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A View From The Bridge By Arthur Miller

3306 words - 13 pages

A View From The Bridge by Arthur Miller

Alfieri is a lawyer who works for the Sicilian community in Brooklyn.
He opens the play with a very exposing account of what life used to be
like and is like in that particular community. The audience knows from
that speech everything about Alfieri and about the community in Red
Hook. He launches into graphic detail about past bandits and murders
and about how justice is very important to the Italians. The community
is the 'gullet of New York,´ which is 'swallowing the tonnage of the
world.´ This sentence is quite ironic since Red Hook is a fishing town
and tonnage is another word for cargo. Alfieri speaks as though Red
Hook has swallowed up all the complications of the world and is now
reduced to a slum. This creates a vivid mental picture and therefore
invents the ideal environment for tragic goings on. Alfieri also
utters an intriguing statement, 'now we settle for half.´ This
proclamation gives the impression that in this Italian community pride
and justice is fierce and that no one will settle for half of what
they believe is right. Alfieri makes this statement in the past tense
leaving the question did the events that Alfieri witness determine
whether people settle for half. He also wonders if there is another
unfortunate lawyer sitting back, unable to do anything as the events,
'run their bloody course.´ The indirect reference to blood creates
another question about whether blood will be shed, considering the
Italian community has a reputation to fight to the death. Alfieri is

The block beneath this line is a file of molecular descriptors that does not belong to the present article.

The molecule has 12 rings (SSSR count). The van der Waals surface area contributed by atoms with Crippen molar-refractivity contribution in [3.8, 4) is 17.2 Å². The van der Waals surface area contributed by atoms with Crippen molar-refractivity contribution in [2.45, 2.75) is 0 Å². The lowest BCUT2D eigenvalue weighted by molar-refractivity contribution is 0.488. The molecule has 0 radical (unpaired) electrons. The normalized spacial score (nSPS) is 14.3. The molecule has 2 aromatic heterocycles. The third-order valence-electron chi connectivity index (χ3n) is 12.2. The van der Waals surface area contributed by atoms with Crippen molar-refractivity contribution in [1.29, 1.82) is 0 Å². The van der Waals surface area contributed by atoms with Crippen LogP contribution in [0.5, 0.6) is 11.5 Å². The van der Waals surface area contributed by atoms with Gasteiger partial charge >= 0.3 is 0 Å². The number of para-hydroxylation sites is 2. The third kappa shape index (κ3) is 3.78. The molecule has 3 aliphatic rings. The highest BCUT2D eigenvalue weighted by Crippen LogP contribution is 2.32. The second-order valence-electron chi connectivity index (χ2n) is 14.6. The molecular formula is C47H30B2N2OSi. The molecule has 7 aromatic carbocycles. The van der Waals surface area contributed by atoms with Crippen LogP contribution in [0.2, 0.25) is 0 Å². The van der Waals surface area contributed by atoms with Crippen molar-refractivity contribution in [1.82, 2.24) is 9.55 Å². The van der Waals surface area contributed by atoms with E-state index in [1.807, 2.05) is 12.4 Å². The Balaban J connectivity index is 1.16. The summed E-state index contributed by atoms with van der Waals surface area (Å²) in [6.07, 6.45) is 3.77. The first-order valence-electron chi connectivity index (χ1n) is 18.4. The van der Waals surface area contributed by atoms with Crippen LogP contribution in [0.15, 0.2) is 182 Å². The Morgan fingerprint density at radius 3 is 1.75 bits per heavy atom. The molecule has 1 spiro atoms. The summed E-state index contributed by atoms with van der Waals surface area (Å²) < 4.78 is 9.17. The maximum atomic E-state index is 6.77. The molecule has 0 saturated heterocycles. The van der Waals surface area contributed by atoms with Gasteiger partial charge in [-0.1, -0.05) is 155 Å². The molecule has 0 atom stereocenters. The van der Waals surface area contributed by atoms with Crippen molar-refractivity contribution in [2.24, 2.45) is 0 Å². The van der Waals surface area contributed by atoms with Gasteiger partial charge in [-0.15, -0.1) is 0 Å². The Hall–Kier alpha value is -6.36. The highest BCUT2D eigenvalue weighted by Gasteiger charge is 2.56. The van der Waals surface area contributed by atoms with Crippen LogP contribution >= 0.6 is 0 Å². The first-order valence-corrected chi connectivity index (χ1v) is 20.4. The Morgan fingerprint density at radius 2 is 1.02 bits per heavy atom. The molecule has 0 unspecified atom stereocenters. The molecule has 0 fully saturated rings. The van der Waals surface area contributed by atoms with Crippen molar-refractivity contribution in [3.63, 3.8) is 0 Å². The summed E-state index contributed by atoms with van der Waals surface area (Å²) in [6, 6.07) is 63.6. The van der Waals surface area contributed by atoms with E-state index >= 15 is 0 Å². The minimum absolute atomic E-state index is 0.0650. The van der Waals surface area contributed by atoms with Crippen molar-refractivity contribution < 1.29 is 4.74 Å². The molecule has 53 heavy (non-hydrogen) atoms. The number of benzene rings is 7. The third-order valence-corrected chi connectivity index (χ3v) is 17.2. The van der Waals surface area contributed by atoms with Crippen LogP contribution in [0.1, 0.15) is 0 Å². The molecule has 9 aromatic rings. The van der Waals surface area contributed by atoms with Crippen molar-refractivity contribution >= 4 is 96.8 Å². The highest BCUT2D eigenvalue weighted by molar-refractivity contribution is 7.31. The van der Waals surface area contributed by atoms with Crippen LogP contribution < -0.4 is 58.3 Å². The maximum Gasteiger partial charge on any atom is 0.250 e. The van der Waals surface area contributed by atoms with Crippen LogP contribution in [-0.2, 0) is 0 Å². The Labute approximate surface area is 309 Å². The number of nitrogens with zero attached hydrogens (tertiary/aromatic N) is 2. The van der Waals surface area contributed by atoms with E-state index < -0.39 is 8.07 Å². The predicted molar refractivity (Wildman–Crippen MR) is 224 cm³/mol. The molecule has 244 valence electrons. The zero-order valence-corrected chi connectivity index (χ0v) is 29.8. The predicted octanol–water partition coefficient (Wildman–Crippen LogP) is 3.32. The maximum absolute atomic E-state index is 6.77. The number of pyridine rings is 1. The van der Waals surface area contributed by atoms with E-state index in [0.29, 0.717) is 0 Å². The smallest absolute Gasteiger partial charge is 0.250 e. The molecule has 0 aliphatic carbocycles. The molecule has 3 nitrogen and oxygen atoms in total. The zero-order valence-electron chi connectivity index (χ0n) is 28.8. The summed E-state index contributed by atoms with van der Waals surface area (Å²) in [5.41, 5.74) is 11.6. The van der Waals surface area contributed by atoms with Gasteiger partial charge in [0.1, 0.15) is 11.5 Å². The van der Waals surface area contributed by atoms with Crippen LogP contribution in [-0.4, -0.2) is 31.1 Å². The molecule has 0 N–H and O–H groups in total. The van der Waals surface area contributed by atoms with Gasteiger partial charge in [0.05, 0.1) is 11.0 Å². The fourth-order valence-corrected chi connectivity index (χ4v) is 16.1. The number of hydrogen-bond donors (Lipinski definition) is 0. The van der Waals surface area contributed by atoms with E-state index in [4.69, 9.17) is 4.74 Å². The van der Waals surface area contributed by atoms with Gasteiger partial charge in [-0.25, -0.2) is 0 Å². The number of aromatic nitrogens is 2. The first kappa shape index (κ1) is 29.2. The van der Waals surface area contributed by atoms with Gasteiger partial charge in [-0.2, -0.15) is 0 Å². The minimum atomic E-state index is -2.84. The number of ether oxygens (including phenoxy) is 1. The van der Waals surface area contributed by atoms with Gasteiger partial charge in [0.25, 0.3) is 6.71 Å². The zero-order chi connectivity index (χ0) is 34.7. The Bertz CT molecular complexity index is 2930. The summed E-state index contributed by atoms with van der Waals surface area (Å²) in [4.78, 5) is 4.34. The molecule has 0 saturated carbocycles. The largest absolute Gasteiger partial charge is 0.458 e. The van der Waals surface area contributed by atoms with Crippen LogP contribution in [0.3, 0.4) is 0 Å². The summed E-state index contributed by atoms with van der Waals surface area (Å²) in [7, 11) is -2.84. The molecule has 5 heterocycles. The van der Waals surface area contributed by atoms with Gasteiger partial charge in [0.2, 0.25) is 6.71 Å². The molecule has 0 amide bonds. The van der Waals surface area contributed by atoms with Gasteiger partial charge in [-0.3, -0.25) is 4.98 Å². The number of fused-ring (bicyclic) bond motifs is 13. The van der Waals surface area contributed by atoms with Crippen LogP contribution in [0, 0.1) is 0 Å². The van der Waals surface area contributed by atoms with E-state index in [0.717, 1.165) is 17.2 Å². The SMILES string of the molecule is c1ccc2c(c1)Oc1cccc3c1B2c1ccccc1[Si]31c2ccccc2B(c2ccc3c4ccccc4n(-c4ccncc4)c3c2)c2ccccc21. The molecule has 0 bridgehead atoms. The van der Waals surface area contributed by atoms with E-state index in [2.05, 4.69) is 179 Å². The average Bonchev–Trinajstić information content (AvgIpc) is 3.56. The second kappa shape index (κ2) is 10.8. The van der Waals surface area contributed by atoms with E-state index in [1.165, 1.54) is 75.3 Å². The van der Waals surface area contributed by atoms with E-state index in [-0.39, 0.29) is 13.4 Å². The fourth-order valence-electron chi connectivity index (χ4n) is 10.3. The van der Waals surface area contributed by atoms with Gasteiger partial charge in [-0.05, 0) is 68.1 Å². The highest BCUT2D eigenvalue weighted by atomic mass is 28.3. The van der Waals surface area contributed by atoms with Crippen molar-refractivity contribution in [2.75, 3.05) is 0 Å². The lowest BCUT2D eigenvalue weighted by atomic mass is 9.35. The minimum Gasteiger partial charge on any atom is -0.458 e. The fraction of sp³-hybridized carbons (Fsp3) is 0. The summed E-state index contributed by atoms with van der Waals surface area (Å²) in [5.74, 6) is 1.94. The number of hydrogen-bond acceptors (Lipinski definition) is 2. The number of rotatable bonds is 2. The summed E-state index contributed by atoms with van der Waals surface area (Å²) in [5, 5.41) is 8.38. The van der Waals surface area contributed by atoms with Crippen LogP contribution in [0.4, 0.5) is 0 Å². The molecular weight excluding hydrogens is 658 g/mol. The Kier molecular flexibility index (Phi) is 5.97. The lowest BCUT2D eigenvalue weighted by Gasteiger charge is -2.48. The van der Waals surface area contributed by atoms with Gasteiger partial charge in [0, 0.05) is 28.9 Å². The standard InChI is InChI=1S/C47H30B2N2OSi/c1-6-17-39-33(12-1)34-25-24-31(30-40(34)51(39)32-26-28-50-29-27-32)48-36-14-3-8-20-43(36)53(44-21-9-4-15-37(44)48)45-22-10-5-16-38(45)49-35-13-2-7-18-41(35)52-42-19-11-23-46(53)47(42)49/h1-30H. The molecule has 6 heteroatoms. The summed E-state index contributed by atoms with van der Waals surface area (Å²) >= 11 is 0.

essential to the structure of the play as he opens and closes the
play. I believe that he is Arthur Miller's mouthpiece and he moves the
action that Miller has once witnessed.

Eddie Carbone is then introduced as a 'slightly overweight
longshoreman´ and we see straight away that he is a character of
authority when Catherine appears and waits on him in an affectionate
way. Catherine is an 18-year old who, because of her mother's death is
living with her Aunt Beatrice and her husband, Eddie. Eddie has taken
upon himself to be a father to Catherine and to give her the very best
in life. Therefore, because of his 'fatherly´ affections Eddie and
Catherine have developed a close family relationship. Eddie´s first
comments to Catherine this early in the play are all centred on
Catherine´s appearance. References made about her hair, clothes and
about her 'walkin´ wavy.´ This obsessive attention to Catherine´s
physical appearance is extremely questionable especially when he asks
her to turn around so he can see her back. When Eddie becomes quite
adamant that he disapproves of the way she walks, Catherine is 'almost
in tears.´ This simple act of crying shows the audience immediately
how naive and vulnerable she is. In today´s society, it would be very
unusual to see a girl of eighteen so dependent on her guardian to live
at that stage. It is obvious however that she views him only as a
...

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